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Many projects, developers, architects have been reluctant to take on BIM because of the scale of the undertaking. And, most importantly, because there hasn't been satisfactory information on the return on investment. However, here for the first time, BIM is measured.

The application of BIM Level 2 could save the government £400m a year according to a report by PwC, which has developed a methodology quantifying the financial benefits of BIM for the first time.

The consultant has used the sophisticated methodology to work out savings on two projects, for the Department of Health and the Department of the Environment, and have used the results to extrapolate across the government’s capital spending programme.

PwC is also trialling the Benefits Measurement Methodology (BMM) on projects for the Ministry of Justice.

The report says: “Interpreting quantified benefit estimates across our two projects/assets – Foss Barrier Upgrade and the 39 Victoria Street Office Refurbishment – the gross total quantified benefits estimated were 1.5% and 3% of whole of life expenditure, respectively.

“We believe that this is a lower bound estimate as we were unable to estimate all benefits. These are gross estimates since our analyses have not considered the costs of implementing BIM Level 2.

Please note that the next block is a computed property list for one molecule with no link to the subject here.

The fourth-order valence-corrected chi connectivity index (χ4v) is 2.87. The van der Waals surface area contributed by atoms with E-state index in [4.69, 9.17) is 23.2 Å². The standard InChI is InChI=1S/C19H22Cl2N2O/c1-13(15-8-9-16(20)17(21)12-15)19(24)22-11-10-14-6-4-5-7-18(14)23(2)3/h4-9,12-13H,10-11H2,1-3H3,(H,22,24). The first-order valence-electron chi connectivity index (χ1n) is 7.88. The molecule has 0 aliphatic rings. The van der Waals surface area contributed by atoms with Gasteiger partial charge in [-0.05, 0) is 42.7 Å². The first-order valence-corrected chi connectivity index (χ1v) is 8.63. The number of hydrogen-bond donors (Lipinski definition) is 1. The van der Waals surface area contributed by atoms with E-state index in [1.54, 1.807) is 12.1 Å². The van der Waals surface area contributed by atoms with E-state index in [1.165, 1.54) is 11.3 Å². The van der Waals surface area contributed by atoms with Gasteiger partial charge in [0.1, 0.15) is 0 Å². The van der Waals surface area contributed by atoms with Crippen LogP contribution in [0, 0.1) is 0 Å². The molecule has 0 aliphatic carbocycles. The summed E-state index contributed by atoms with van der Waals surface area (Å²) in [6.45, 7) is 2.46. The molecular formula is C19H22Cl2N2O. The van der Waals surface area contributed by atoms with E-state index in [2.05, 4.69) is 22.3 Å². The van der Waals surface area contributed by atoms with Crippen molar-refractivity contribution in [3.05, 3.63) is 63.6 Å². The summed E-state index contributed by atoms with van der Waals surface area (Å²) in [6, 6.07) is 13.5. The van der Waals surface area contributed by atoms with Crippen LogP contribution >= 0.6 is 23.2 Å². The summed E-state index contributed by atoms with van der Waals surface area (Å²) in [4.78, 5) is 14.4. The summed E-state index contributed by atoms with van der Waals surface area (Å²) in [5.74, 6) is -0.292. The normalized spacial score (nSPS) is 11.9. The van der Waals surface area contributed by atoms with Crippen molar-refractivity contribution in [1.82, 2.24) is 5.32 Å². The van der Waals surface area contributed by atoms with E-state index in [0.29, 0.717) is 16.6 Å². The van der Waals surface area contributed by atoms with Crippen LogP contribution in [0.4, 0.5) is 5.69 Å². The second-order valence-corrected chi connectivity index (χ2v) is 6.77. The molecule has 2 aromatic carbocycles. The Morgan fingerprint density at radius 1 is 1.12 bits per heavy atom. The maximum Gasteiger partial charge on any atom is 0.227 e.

“Across the design, build and commission, and handover phases, our quantified estimates were 0.7% and 1.4% of capital expenditure respectively. If this level of saving could be achieved across the National Infrastructure Commission’s projected public sector funded infrastructure spend of £31.7bn in 2018/19, this would imply savings to UK taxpayers of £226m-£429m (in 2017 prices).”

For the Department of Health refurbishment of 39 Victoria Street for example (pictured above), the report calculated that BIM-enabled savings accounted for £676,907. Of this, £42,366 was in design, £141,872 in construction and an expected £492,669 in operation over 12 years.

A lack of tangible measurable financial benefits is often cited as one of the reasons clients have been reluctant to invest in BIM, and its uptake has been particularly slow for FM.

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